Module 7: The Importance of Trust

Module Seven: The Importance of Trust

In your coaching session with your employees, you will discover many times things about your employee that are personal and sensitive topics. This is normal and demonstrates trust in you. As their coach, establishing and maintaining trust is the most essential ingredient to the entire process. If your employee determines that your purpose of improving their performance is to further your career, then they will not trust you. Without trust, whatever you say and do will be subject to skepticism.

This module discusses the meaning of trust, its relationship to coaching and building trust. Building trust must be a sincere desire in you. It requires an investment in time and emotion. Anything less will not foster a trusting relationship between you and your employee. First, let us begin by defining what trust is.

What is Trust?

In the next couple of lessons, we are going to discuss trust. Coaching should be a place where you and your employee can discuss things openly. Having a trusting relationship with your employees is essential to the coaching process. Without trust, you will seldom get to the root cause of issues that could be hindering their performance.

Trust is built over time and is accomplished through your actions. Trust, in the realm of coaching, could be defined as the ability to instill confidence, and reliance in you by being fair, truthful, honorable, and competent in what you do as a manager. Lacking in any of these areas could hinder you instilling trust into your employees.

Let us look at how trust works in coaching.

Trust and Coaching

Effective coaching is done in a trusting environment. There is no doubt about this. In order for you to be able to inspire your employees to perform better, they have to trust you. Your coaching session is the only opportunity to demonstrate to them that they can trust you because you use the coaching session as a tool for building up employees and not tearing them down.

Avoid using your coach session as a venue to deliver reprimands, sanctions, bad news, etc. This is not the place for that kind of information. In addition, avoid using coaching when only negative things need to be addressed. Coaching should be a purposeful event that happens regularly and is void of negative information. This is not to say you cannot discuss performance issues. It just has to be presented in a way that speaks of development than of punishment.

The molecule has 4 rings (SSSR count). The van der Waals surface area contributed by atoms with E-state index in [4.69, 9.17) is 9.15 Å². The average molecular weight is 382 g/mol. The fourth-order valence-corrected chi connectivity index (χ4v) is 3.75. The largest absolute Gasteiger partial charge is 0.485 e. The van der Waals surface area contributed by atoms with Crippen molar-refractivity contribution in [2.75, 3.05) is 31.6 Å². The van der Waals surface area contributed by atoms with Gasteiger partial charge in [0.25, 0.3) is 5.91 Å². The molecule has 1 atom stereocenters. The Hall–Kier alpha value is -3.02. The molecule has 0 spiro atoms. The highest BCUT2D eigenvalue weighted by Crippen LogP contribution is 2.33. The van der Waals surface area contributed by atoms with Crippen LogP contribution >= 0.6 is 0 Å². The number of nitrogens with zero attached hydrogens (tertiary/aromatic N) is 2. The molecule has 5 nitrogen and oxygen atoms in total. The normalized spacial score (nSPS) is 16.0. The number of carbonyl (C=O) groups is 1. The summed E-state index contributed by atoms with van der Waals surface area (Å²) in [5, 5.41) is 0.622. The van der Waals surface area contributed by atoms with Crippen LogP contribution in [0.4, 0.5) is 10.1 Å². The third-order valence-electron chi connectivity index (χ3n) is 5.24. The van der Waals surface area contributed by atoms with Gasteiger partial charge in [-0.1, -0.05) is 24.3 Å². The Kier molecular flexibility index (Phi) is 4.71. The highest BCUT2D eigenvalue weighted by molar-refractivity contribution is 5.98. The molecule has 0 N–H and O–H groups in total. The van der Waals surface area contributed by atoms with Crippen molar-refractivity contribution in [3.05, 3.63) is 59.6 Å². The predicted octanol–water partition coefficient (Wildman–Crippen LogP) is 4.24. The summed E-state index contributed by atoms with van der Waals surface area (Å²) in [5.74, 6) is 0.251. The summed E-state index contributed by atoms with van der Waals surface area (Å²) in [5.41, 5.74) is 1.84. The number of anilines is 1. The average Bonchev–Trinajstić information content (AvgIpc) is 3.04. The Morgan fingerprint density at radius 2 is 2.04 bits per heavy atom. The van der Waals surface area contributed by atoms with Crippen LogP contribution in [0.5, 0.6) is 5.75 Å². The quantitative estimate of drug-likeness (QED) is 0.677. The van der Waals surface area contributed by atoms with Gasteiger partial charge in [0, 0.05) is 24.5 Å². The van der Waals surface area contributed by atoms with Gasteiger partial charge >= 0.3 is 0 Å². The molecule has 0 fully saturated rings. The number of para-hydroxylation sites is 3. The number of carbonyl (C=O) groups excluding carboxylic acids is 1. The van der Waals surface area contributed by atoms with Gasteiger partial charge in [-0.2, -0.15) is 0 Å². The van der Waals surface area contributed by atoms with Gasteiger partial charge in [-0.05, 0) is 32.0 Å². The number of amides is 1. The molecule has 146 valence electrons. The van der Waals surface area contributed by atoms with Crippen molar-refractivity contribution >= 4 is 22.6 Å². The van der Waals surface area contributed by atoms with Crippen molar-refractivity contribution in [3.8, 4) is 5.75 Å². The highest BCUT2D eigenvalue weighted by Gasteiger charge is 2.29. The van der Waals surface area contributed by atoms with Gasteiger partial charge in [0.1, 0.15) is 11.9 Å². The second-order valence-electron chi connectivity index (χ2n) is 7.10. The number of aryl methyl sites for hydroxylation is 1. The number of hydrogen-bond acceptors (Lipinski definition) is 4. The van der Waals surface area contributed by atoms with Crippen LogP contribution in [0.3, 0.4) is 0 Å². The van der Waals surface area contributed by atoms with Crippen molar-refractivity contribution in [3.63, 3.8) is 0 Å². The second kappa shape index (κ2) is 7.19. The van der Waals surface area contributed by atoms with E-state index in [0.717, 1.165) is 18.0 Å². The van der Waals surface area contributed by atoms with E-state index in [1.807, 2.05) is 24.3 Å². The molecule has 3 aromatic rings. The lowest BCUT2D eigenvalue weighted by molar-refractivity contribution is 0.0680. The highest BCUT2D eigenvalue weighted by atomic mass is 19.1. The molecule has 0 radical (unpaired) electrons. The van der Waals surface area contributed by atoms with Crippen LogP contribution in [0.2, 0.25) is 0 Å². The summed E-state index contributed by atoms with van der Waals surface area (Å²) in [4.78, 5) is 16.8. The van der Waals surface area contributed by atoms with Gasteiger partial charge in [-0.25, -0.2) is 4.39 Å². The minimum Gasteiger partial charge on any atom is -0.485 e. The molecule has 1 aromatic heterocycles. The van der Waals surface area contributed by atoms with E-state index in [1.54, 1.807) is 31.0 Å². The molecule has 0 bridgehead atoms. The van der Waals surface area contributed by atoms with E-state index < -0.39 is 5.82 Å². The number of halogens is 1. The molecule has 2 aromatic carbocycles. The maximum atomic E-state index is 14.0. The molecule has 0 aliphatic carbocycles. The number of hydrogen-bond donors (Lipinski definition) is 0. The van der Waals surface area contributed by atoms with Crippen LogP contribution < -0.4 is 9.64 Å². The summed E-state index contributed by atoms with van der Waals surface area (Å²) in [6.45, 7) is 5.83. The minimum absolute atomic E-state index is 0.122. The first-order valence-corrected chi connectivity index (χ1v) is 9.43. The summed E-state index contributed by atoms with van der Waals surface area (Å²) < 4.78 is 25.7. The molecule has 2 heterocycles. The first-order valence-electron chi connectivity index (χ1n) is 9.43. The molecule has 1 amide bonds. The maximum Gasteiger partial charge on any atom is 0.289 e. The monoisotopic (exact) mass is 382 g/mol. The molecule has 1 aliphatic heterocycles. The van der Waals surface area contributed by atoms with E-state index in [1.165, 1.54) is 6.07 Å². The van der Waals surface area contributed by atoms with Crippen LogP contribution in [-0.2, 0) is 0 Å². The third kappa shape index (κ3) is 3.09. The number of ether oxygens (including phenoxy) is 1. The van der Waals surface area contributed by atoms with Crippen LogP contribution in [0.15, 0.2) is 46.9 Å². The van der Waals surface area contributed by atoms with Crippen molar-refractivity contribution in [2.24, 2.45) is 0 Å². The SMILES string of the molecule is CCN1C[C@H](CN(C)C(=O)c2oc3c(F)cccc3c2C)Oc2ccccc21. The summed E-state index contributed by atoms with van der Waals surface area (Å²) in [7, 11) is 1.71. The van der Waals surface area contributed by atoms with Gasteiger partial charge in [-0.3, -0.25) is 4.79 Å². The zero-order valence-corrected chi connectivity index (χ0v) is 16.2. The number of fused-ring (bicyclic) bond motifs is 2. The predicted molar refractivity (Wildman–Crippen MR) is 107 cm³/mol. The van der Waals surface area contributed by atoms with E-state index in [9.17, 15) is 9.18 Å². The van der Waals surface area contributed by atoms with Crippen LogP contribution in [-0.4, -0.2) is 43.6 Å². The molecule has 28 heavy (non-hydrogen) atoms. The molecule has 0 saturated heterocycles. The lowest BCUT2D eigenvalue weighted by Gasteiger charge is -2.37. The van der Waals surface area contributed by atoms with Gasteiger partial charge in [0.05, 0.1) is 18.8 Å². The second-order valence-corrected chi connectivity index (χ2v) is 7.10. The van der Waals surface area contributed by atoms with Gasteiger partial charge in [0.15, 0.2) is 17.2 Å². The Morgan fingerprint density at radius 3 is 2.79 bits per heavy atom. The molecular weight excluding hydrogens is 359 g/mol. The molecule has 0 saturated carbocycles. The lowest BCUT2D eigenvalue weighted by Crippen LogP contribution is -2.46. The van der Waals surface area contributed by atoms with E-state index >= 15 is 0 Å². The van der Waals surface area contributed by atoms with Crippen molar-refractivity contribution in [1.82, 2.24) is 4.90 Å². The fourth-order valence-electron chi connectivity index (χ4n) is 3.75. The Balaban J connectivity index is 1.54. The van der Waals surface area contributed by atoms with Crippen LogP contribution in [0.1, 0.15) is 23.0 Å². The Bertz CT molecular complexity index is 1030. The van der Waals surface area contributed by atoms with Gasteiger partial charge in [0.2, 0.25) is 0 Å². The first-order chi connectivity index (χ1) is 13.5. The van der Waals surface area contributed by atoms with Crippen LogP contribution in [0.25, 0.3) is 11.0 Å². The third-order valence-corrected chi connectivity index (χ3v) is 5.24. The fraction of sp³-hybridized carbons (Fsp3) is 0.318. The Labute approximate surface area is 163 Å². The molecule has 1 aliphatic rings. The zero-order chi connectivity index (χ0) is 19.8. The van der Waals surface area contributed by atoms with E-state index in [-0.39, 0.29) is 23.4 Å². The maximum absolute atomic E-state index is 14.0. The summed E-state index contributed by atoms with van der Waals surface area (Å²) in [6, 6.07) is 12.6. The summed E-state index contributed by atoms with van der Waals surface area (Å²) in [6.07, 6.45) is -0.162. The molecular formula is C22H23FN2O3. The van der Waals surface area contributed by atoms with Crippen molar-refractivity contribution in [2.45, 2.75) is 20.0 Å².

When coaching, we should avoid being a DOPE, or

  • Degrading your employees
    • Using negative words like stupid, lazy, slacker, etc.
  • Ostracizing your employee
    • Using coaching sessions only as a means for disciplinary action
  • Punishing your employee
    • Using sessions to deliver sanctions or firing them
  • Evaluating your employee
    • Telling employees that they are the worst performer,
    • Why can’t they be like the other good employees, etc.

Make coaching a haven for encouragement and development and not a place for stress and discouragement. Without trust, you will not be able to coach well. Next, let us look at how to build trust.

Building Trust

Building trust takes practice and dedication to being sensitive to your employee’s needs. Here are eight steps to building trust with your employees in and out of the coaching session:

  1. Maintain positive body language
  2. Listen to them intently and speak less
  3. Always respect your employees
  4. Keep things confidential
  5. Keep your promises
  6. Be honest and transparent
  7. Be confident
  8. Tell them you believe in them

Next, let us learn ways to provide feedback in a positive yet serious manner.

Case Study

Ringo was an active sales coach for the company, and knew how to gain and keep the trust of other employees. He knew that without it, the entire coaching process would be compromised. He never spoke harshly or negatively to the employee he was coaching, and was always completely honest with them. He found that the more he respected and trusted the employee, the more the employee respected and trusted him. This genuine attitude helped make Ringo a more effective and helpful coach to the employees and made them better employees as well.